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Business

  • Business Briefcase: June 29, 2012

    Burchell takes over top job

    at Whitney Young Center

     

    Deborah Burchell, a veteran of Job Corps centers since 2000, is the new director of the Whitney M. Young Jr. Job Corps Center near Simpsonville.

  • Fireworks sales going through a boom

    Firework retailers around Shelby County agree that selling larger fireworks helps Kentucky’s economy because people no longer travel to state lines to purchase them, and those sales also raise the competition among fireworks stands.

    And there certainly is a proliferation of seasonal tents and stands that have popped up to sell the fireworks, with about 10 registered firework stands in Shelby County and about 900 in Kentucky, Kentucky State Fire Marshall William Swope said. Both those numbers are about 50 percent higher than in 2011.

  • New Business: KRAP

    Physical: 178 Midland Blvd., Shelbyville

     

  • Real Estate deeds: June 29, 2012

    May 1-3

    Donald R. and Barbara J. Deel to John Addison Grissom and William Donald Grisson, 18 acres, KY 636, $65,000

    Peggy A. Graziano to Julia Karen Wine, Unit 16B, Villas at Persimmon Ridge, Phase XII, $194,000

    Charles A. and Leslie M. Turner to Charles A. and Heather Turner, Lot 137, Benson Trace, Section 1, $40,000

    Jagoe Guaranteed Trade LLC to Edward L. and Laurel Combs, Lot 33, Orchard Crossing, Phase I, $104,825

  • Business Briefcase: June 22, 2012

    Engineer Karem earns

    advanced certifications

    Engineer Wayne A. Karem of Shelbyville has been designated as a Diplomate of Geotechnical Engineering (D.GE) by the American Society of Civil Engineers.

    A diplomate is a board-certified engineer who has gained the credentials by achieving advanced education and experience as a geotechnical engineer.

  • New business: Waggs 2 Whiskers, LLC

    Address: No office, just in-home care.

     

    Who we are:The owner of Waggs 2 Whiskers is Kelly Catlett, who has had and loved pets essentially all of her life. She has had experience with animals of all types, shapes and sizes at the Shelby County Animal Shelter, where she has been a volunteer for 5 years. Also working with Kelly will be her daughter, Megan Hammersmith. Hammersmith also has had many years’ experience in pet care with her own pets and has done pet sitting for many friends.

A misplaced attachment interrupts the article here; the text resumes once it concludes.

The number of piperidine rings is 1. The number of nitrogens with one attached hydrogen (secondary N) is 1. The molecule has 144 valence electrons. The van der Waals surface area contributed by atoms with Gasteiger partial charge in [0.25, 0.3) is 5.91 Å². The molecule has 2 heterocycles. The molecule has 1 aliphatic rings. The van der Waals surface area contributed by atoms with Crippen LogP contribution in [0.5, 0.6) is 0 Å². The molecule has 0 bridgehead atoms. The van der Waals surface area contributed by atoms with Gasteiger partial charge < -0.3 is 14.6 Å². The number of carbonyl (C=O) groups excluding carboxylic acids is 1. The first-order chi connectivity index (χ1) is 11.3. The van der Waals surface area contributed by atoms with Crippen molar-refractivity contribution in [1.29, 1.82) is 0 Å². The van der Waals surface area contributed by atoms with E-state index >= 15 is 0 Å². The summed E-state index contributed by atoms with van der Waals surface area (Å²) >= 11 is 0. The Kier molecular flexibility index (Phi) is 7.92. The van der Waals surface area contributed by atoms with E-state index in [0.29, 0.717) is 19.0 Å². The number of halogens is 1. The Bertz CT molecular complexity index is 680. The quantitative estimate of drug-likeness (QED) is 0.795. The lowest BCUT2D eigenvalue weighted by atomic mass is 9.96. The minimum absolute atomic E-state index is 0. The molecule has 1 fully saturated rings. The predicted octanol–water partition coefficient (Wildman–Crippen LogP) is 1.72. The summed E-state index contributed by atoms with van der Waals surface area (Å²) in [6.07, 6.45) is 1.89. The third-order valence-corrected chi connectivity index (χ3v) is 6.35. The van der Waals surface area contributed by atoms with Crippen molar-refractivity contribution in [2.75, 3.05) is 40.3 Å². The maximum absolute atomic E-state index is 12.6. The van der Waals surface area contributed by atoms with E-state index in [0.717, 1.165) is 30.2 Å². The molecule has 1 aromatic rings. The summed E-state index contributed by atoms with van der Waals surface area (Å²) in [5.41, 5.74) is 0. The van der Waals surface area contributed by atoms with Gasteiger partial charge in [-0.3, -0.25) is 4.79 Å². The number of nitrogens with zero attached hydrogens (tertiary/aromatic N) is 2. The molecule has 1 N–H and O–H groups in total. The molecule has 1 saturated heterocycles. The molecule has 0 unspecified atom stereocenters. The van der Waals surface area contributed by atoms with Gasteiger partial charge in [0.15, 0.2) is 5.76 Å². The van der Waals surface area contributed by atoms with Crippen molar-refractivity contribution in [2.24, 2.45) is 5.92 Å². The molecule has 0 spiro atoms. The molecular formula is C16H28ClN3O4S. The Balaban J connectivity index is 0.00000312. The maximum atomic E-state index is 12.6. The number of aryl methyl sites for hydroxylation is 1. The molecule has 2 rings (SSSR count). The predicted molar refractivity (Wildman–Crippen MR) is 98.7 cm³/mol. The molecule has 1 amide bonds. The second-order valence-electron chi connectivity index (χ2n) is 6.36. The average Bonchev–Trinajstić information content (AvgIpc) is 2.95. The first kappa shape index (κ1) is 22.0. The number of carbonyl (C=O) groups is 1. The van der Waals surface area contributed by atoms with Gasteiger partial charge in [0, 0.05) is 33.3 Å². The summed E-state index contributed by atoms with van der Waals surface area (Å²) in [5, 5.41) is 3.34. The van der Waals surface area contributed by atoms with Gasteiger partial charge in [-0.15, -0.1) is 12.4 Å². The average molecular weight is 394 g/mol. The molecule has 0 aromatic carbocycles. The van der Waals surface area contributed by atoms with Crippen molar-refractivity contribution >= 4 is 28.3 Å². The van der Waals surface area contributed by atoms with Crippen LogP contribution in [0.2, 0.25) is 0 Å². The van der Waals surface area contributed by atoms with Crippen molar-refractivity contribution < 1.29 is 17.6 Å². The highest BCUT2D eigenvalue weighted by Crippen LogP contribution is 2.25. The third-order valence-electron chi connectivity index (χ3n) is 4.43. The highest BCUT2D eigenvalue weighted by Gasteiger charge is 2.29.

• Shelby County wheat farmers hoping for good harvest

    Wheat production may not be a farmer’s bread-and-butter crop in Shelby County, but thanks to an almost non-existent winter and a mild spring, most farmers in the county not only have enjoyed a slightly larger yield but also  already have harvested their crops.

    “I just finished harvesting; now I’m getting ready to plant soybeans,” said Paul Hornback, who said he got 80 bushels of wheat per acre from the 100 acres he had planted on his farm near Bagdad.

  • Shelby company moves big load down U.S. 60

    Motorists along Freedom’s Way in Shelbyville on Wednesday may have glimpsed an incredible sight:  a 2-story-tall, megaton piece of machinery was parked on the side of the road near the intersection of Burks Branch Road.

    But the excitement didn’t really begin until 7 p.m., when crews from several agencies arrived to continue transporting this 20-foot-tall, 275,500-pound industrial dryer to a plant outside Harrodsburg.

  • UNDERWOOD: What will your legacy be?

    Our legacy will grow out of what we do this year. Matthew West’s The Story of Your Life raises some provocative questions about our future. “Is this the end or only the beginning? Is it the second chance you never thought you would get? The question is, will you do something with it? Or will you spend your days lost in your regret? This is the story of your life. You decide how the rest is going to be. This is your chance between the lines to redefine what legacy you will leave…is this the end or only the beginning?”

  • Civic clubs play a key role in supporting Shelby County Fair

    The Shelby County Fair’s role as a marketing tool for agricultural interests goes back to its creation in the 19th century, and many other businesses and services ever since increasingly have dotted the fairgrounds to avail themselves of  the community.

    But a couple of key pieces of the environment at the fairgrounds each spring and summer are the members of volunteer organizations who are there simply to help others.